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College dean, corn promotion pioneer named Distinguished Service to Ag Winners at IFBF annual meeting


Dr. John U. Thomson has shared his knowledge of veterinary medicine with farmers, veterinarians and students in Iowa and around the country for more than 40 years. Helen Inman became the first woman to be elected to the Iowa Corn Promotion Board and the first woman to chair that board. She helped drive corn market development, research and communication through the board, while recruiting other women who have become influential in the promotion of the corn industry. Their contributions have helped further the cause of Iowa agriculture and rural communities over the past several decades, earning Thomson and Inman the 2009 Iowa Farm Bureau Distinguished Service to Agriculture Award. Both were recognized during the Iowa Farm Bureau annual meeting in Des Moines, Dec. 2.

The award honors individuals who have played a significant role in the agricultural industry at the local, state and/or national level. This is the 32nd year for the award. Both winners received plaques and will be added to a permanent display at IFBF headquarters in West Des Moines.

Dr. John U. Thomson

Dr. John U. Thomson has served the livestock and companion pet industry with dedication and distinction for 42 years. Thomson grew up with a commitment to caring for animals and spent the first 20 years of his career working as a private veterinarian in Clearfield, Iowa, alongside his father, Dr. Vail U. Thomson.

Excited to take on a new challenge, Thomson became an educator of livestock farmers and veterinarians while working as an Extension veterinarian at South Dakota State University starting in 1987. A few years later, he became a professor and the veterinary science department head and director of the

South Dakota Animal Disease Research and Diagnostic Lab at South Dakota State. In 1997, Thomson moved back to Iowa, where he provided leadership in teaching, research and continuing education at Iowa State University's College of Veterinary Medicine. Two years later he ascended to dean of the College of Veterinary Medicine at Mississippi State University. In 2004, he returned to Iowa, becoming the 14th dean of the College of Veterinary Medicine at Iowa State University.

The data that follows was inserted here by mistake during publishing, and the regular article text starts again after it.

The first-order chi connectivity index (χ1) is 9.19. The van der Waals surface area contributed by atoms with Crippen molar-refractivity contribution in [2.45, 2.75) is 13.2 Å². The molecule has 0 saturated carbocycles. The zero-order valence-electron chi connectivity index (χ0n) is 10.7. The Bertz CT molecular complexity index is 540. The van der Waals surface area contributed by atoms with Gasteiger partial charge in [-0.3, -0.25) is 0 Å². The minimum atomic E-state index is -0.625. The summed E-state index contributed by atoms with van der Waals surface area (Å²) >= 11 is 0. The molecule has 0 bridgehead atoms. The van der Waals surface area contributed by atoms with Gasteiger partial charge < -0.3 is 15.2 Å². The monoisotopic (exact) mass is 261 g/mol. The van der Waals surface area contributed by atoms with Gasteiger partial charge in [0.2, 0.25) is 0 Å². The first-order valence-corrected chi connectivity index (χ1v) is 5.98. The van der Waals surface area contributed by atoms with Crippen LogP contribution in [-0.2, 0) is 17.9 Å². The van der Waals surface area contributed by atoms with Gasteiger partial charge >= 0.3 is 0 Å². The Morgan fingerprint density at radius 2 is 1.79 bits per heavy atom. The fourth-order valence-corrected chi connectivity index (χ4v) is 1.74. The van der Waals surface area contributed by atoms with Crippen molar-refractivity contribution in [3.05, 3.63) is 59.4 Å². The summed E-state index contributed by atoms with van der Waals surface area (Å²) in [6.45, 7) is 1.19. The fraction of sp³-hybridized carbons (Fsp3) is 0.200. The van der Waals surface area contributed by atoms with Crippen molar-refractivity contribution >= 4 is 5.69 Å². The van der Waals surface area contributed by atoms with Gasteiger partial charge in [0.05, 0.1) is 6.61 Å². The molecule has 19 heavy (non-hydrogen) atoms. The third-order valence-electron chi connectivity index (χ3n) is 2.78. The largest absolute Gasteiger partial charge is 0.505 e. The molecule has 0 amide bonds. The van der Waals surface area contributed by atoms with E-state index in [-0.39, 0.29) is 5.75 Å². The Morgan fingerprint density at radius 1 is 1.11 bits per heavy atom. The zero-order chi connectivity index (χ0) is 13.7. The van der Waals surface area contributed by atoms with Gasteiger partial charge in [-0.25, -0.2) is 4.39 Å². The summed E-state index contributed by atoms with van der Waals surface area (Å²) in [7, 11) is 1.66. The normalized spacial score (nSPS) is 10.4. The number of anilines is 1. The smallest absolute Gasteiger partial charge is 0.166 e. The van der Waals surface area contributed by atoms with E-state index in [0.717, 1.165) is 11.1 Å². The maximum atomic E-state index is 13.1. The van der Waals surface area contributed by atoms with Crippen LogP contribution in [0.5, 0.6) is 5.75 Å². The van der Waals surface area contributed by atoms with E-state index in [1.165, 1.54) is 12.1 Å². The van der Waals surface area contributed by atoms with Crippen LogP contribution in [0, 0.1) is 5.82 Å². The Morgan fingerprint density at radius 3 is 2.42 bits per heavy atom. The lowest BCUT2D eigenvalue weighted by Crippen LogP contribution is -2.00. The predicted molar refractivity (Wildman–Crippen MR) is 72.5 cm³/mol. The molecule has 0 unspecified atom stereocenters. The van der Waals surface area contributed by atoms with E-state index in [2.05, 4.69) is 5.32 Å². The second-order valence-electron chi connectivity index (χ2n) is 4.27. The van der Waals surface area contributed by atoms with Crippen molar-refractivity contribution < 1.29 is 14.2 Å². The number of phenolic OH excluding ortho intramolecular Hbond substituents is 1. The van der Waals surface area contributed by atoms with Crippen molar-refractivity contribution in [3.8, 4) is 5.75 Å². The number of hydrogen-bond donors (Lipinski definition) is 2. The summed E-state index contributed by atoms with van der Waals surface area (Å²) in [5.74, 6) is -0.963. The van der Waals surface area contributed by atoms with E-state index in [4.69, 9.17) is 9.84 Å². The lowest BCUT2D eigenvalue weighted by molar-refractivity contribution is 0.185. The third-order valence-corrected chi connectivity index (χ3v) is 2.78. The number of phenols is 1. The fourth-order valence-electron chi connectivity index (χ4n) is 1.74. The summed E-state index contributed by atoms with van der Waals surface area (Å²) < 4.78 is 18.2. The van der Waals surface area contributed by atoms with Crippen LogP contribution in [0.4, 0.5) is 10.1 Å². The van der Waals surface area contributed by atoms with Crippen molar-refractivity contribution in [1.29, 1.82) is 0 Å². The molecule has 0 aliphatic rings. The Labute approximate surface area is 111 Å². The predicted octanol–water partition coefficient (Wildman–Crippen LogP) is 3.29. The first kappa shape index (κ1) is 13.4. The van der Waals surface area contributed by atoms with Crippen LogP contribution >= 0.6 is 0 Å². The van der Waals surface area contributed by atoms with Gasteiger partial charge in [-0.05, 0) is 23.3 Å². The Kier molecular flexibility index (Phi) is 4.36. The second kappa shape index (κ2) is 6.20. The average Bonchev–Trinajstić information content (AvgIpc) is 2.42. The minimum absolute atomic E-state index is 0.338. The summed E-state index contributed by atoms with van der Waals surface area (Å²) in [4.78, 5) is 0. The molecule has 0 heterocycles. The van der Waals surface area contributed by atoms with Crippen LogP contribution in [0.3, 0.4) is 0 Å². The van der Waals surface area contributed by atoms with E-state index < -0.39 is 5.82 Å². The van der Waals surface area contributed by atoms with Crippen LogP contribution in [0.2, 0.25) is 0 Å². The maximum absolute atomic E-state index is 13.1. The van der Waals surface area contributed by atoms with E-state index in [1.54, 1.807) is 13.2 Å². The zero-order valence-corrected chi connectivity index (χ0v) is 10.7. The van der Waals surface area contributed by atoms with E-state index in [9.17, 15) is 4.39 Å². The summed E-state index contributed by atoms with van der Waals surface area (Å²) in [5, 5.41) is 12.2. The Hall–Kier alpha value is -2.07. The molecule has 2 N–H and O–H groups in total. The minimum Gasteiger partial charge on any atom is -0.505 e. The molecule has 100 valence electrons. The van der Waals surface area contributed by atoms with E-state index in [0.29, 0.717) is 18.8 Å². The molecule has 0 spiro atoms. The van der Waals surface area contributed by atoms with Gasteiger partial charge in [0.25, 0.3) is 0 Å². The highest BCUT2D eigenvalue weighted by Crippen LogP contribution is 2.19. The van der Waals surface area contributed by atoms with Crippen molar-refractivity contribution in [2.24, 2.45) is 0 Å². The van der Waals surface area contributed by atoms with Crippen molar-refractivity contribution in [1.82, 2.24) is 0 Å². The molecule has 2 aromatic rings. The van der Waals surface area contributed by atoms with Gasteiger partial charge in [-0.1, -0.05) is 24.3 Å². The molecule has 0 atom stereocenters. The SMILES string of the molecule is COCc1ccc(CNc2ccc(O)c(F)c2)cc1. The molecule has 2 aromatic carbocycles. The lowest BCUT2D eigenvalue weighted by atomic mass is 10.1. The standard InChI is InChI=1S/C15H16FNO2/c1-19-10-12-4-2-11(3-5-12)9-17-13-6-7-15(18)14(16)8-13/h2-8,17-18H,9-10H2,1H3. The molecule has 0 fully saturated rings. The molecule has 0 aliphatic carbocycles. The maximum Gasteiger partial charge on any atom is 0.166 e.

Over the course of his decorated career, Thomson has left a legacy of excellence while providing local, state, national and international leadership. His state and national leadership roles include service on various veterinary boards and initiating the National Veterinary Service Act, signed into law in 2003. He has been named "Veterinarian of the Year" in Iowa, Mississippi and South Dakota, and the governor of South Dakota declared June 13, 1997 "Dr. John U. Thomson Day." Thomson is an Iowa Honorary Master Pork Producer, and he has received the Outstanding Service Award from the Iowa State University Veterinary Alumni Association.

Today, Thomson continues to serve as dean of the College of Veterinary Medicine at Iowa State. He and his wife, Kay, live in Kelley, Iowa. They have two grown children.

Helen Inman

Helen Inman has spent her life breaking new ground. At the age of 5, Inman moved from Luxembourg to the United States and settled with her family on a farm in Whittemore, Iowa. Inman developed a passion for agriculture when she began farming with her husband, Ross, and later became the first woman elected to the Iowa Corn Promotion Board.

As a member of the board, she held numerous leadership positions and eventually became the first woman to chair ICBA. Her leadership and recruiting has laid the foundation for several other women who have since taken active roles in ICBA.

Inman has also been highly influential on a national level, serving as a member of the U.S. Grains Council's board of directors, a member of National Corn Growers Association's Research and Business Development Action Team and chair of NCGA's Biotechnology Working Group.

Inman has been pivotal in promoting biotechnology education. She served on ICPB's biotechnology committee for several years and was involved in U.S. Grains Council workshops that brought hundreds of foreign regulators and policy leaders to Iowa to learn about biotechnology.

Inman's service extends beyond agriculture, to her own rural community. She's taken active roles in her local church and school, the Kossuth County Extension Council, the Bancroft Library Board and the Kossuth County FHA Committee.

Today, Inman and her husband live on their farm near Bancroft. They have seven grown children.

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